I like to think of myself as an anti-accountant. Instead of just dutifully checking boxes on tax to-do lists, I'm constantly peeking into the rest of my clients' processes and actions and offering plenty of advice for how to achieve real financial certainty. For most of my clients, early on it can be a challenge to think more holistically about their finances. But as they begin working through the issues, they discover it makes for a stronger and clearer path to financial certainty.
A good rule of thumb for companies is to spend two to five percent of revenues on tax and accounting support. (My company, Nth Degree CPAs, is always looking for efficiencies to keep costs down.) One of the biggest financial challenges growing companies face is making the leap that spending more money, when done strategically, can result in a long-term increase in cash flow.
But most companies remain stuck thinking of accounting in the simplest of terms: Let's do basic bookkeeping and call an accountant once a year ... sometime in early April (thanks for that, by the way). At best, they're spotting financial hiccups or issues with their finances throughout the year and thinking they'll fix them later, maybe at tax time or at year-end. And worse yet: Some companies, when they do see issues with their accounting, often think pushing through and working harder will net more profits and things will work out OK.
We recently started working with an e-commerce platform about six months ago. At the time, they were grossing around $600,000/month in revenues and seeing eight percent profit margins — and their main goal was to be in compliance with various taxing jurisdictions. When we dug into our Roadmap process with them, we realized what they really meant was that they didn't want tax/accounting/finance to distract them from their business. Our Roadmap takes a holistic view of the entire organization, not just finances, to give everybody a clear picture of where an organization's strengths and opportunities lie — and establishes a plan for hitting goals, staying healthy and growing efficiently. We completed our process and discovered a ton of opportunities to optimize processes and systems, as well as their tax structure and accounting methods. Today, they're hitting $1,500,000/month in revenues and 33 percent margins.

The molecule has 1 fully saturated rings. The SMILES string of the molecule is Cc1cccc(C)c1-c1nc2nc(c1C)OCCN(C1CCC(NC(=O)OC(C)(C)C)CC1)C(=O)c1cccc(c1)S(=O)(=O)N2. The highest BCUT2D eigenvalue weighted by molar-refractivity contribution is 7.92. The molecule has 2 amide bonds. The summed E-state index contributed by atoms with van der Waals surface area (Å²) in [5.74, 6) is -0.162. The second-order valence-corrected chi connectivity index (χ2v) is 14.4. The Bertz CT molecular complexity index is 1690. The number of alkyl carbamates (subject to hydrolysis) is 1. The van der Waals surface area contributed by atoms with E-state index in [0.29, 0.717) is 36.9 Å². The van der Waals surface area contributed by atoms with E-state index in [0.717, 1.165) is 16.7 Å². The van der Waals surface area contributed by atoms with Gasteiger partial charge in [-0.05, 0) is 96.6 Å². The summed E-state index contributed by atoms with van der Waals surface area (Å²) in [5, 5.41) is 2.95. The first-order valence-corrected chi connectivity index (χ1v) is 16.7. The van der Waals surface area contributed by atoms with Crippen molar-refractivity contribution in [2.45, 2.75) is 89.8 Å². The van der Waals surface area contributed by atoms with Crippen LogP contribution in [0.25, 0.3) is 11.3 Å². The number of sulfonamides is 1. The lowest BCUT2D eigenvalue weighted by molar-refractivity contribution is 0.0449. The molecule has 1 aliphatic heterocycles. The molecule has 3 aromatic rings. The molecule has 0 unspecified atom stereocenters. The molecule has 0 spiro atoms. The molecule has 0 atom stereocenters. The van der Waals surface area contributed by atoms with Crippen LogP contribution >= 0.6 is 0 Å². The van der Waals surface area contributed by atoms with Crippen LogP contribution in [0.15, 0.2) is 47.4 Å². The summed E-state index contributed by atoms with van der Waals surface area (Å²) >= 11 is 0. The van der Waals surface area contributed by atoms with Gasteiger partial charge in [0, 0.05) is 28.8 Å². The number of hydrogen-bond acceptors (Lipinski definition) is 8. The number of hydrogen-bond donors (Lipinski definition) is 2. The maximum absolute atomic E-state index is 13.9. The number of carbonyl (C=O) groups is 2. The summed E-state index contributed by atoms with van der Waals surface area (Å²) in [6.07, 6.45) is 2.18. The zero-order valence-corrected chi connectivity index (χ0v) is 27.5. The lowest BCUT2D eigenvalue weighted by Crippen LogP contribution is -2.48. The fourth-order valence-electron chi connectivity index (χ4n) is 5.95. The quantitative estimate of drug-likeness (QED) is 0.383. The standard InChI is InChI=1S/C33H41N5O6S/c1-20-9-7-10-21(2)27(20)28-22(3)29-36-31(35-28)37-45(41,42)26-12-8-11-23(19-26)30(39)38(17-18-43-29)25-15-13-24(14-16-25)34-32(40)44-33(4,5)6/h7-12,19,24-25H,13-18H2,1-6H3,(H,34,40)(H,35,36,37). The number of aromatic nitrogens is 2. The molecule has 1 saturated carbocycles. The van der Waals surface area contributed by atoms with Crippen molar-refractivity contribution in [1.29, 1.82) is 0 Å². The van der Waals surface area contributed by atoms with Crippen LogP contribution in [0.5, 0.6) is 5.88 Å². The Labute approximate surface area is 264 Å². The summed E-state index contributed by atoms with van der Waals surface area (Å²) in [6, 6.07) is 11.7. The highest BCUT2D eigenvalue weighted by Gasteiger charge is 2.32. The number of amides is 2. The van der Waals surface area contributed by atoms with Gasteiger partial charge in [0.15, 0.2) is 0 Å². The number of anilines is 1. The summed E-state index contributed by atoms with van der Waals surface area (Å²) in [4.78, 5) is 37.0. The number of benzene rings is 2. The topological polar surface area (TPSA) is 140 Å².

See, when you know you don't know something it can become a distraction that takes your energies away from what you really want to do. This client could have trucked along and been OK with weaker processes and profits. But, ultimately, by bringing in an accounting partner that really paid attention to their whole business, they were able to improve not only their accounting, but also see ways to improve everything from how they were pricing products to how they ran social media campaigns — ultimately, allowing them to drive more traffic and sell higher margin products.
Here's the thing: When it comes to flaws in your accounting processes, you can't afford to ignore them. You can't afford to settle for just being compliant when what you really need is streamlining.
So when you meet with your accountant next time, be sure to ask them the bigger questions, beyond tax issues. Ask them about your processes. Ask them to find the flaws before they become real problems. And task them with making sure you don't ignore any of them. At Nth Degree, my team is constantly looking out for the long-term holistic health of a company — making sure they're not ignoring big problems that can turn into even bigger ones. It's not your traditional accounting approach, but we — and our clients — like it that way.
For more insights by Dan Nicholson, check out his contributor page.
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